Residue Processing is the next chapter. I believe Valve not only created memorable areas to accommodate the story. I think many scenes are a showoff for their engine capabilities, and a way to convince the player’s eye that this game is really good. Areas like the residue processing facility is what makes this game classic. As you expected, you will find the whole area redesigned, but still following the original layout. At the beginning you can actually have a look at the desert landscape for the first time. My opinion? A piece of art. The green slime that is mixed around the facility captures your eyes in a hypnotizing way.

The signs in the original Half-Life were more an esthetic feature, lots of them could hardly be read at all due to the low resolution. Now the whole Black Mesa is covered with readable sings, some of them quite comical.

The next chapter is Questionable Ethics, with its memorable blue hallways and nice lab offices. The central puzzle in this area is activating a very powerful laser(Tau cannon) that is used for testing purposes. You will find obvious clues for the name of the chapter’s title: Xen creatures are tortured and studied everywhere around here. The Tau cannon makes no exception, but… oups… YOU FORGOT THE PROTECTIVE WALL, and now the cannon is POWERING UP. WHAT TO DO? HOLY… yep, it blasted right through the wall. The level of immersion in the game has been increased so much that I was about to grab my camera and take a macro shot of the molten wall. Seriously, the BMS guys did a great job with everything and they have ridiculous attention to detail.

The Hydroelectric dam is, again, a central piece of the game. It’s a show of Source’s power, displaying beautiful visuals. The only thing I could argue on this scene is that a lot of effort has been put into this, but Gordon passes through the area too fast. Sure, there’s a military confrontation and a helicopter, but besides opening the dam to go to the other side, I found little else to do than stare at the landscape.

Surface Tension, along with the aforementioned hydroelectric dam, is a place of eyegasms. A true spectacle of virtual landscapes. The devs really deserve a lot of praise for this. Source has a lot of advantage over the older GoldSource because it has the 3D skybox feature. You will not feel a moment that you’re in a map floating in the sky, but that you’re in a real place. The bump mapping on the cliffs enhance the realism to the point that you actually feel the fear of falling of the cliffs.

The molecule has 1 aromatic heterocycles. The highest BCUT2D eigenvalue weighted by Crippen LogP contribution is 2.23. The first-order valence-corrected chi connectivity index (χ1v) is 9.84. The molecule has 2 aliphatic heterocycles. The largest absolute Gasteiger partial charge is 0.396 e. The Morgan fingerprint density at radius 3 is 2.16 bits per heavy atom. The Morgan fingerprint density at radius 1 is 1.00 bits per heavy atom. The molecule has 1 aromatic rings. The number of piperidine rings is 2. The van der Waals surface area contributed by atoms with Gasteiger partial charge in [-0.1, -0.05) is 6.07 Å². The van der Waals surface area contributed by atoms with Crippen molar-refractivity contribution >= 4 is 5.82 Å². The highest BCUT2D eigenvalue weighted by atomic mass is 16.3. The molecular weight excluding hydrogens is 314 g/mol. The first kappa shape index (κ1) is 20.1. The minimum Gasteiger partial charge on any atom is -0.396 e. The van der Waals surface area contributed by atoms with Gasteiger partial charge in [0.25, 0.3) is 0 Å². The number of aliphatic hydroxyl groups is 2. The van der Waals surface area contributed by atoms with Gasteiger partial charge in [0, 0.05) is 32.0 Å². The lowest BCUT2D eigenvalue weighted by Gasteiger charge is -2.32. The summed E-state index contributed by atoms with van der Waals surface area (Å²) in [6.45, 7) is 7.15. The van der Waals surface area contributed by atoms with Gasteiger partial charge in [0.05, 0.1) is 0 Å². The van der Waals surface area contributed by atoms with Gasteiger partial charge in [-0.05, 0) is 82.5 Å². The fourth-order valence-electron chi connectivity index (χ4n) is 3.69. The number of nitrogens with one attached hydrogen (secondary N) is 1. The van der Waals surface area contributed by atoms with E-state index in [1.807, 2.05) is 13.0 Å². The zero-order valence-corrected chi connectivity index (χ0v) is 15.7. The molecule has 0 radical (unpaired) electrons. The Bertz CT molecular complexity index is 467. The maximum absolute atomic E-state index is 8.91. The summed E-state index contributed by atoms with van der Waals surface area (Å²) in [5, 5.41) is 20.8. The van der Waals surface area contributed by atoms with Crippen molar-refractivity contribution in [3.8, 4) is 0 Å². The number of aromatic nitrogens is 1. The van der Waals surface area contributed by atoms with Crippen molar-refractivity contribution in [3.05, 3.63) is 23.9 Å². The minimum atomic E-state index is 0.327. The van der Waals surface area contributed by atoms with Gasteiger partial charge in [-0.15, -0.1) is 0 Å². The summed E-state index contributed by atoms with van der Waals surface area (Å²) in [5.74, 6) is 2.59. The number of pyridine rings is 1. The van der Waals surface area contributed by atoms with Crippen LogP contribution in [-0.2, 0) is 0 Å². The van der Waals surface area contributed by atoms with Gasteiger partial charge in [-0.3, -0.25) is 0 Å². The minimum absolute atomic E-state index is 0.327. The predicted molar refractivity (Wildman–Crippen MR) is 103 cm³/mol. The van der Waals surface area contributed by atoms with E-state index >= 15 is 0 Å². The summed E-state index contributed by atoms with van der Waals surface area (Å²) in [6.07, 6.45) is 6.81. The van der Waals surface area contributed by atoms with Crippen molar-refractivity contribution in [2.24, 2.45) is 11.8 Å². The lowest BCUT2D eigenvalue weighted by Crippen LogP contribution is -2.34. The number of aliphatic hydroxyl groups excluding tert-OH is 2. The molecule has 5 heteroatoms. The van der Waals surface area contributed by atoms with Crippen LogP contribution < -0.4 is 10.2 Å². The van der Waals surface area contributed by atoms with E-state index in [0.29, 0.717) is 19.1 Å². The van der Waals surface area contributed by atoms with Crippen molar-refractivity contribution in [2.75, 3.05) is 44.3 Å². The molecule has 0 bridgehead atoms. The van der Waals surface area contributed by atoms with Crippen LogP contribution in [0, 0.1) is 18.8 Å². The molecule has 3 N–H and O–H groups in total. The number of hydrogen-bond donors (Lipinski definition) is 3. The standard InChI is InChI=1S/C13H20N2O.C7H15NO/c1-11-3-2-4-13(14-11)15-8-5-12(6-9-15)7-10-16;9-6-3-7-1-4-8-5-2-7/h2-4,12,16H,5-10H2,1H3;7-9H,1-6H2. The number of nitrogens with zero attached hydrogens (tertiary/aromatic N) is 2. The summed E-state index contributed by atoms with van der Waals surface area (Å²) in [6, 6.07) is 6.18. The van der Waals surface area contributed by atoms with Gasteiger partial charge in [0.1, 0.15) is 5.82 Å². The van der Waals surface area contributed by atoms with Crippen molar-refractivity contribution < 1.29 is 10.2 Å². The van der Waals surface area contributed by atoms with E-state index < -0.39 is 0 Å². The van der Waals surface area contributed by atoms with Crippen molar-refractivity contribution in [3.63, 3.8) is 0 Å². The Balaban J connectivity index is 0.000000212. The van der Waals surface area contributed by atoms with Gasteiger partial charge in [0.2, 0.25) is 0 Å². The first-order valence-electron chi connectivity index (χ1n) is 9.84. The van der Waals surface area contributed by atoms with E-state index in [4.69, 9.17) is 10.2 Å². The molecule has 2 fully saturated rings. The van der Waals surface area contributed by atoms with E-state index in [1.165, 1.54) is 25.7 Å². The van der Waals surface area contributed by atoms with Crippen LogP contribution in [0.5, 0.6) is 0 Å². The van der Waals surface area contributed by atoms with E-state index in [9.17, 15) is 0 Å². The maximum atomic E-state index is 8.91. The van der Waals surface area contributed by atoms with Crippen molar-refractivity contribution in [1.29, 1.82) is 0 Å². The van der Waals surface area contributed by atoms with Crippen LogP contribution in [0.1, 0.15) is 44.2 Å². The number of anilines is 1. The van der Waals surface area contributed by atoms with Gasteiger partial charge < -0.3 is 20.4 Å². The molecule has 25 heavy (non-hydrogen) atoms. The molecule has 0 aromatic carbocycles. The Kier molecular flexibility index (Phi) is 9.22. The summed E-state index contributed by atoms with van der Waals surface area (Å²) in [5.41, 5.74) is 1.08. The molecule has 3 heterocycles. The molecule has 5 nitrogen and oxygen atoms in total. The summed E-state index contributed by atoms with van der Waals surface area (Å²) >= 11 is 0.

Forget About Freeman is the chapter where the military realizes for the first time that they’re in a losing battle against the Xen. They send a crying shout for everybody to bomb the site and get out of there. As you advance, a Gargantua follows you, but you hopefully escape by climbing on the water tower. The gargantua tries to get you off by shaking the whole tower. You discover a dead’s soldier tablet-like instrument for pointing an air strike. In a desperate attempt to save yourself, you point this thing dangerously close to you. Fire! A terrifying wheezing noise is heard. You look towards the sky and see the bomb approaching rapidly. The Gargantua is reduced to pieces. So is hl2.exe which crashes again :). Do you remember that in HL1 this device used to be controlled by two joysticks? Well, HL1 didn’t feature advanced capabilities, and the strike point was actually pointed by 2 moving entity brushes. In BMS, the position is shown by a cursor overlayed on an actual video feed of the zone.

And finally, the last chapter, Lambda Core. This isn’t the last chapter in Half-Life, but as the name implies, BMS is focusing on the Black Mesa facility. I think I’ve used most of my praising words here. This last area will simply overwhelm your brain with it’s visual awesomeness. It’s a concentrated dose of visual perfection. This area has the last major puzzle that is spread across several maps. Your mission is to activate the Core generator, but the pumps are all stopped and you have to activate them. The sheer amount of work is blowing me away: the level of detail is astonishing. The big rooms are encompassed by deep pools of water that emit an energizing blue light. It’s a pleasure to just sit and enjoy the view. It is the final evidence that this mod is far from an amateur level. I almost feel bad about playing this for free!

Once the Core is activated, the scientists give you the mission to stop that “something” that is keeping the portal opened from the other side. They start a big machinery that creates a portal. As you jump in the portal, the game ends.

Well, this was quite long. I’m sorry I couldn’t be very objective, but this release was surrounded just by excitement. I haven’t spoken a word about sounds and the music. I don’t have to, I think you can already guess the soundtracks are excellent. The dialogs have been recorded again, with voices that sound just like the original. Every sound is new, but stays in the same Half-Life theme.

All in all, this was excellent. It’s just a piece of artwork that simply make professional studios look embarrassing. Especially “you know who” Forever.

I really recommend you to play this mod. It’s free, it’s excellent, it’s a shame not to play it!

Just go to their site and download it: http://release.blackmesasource.com/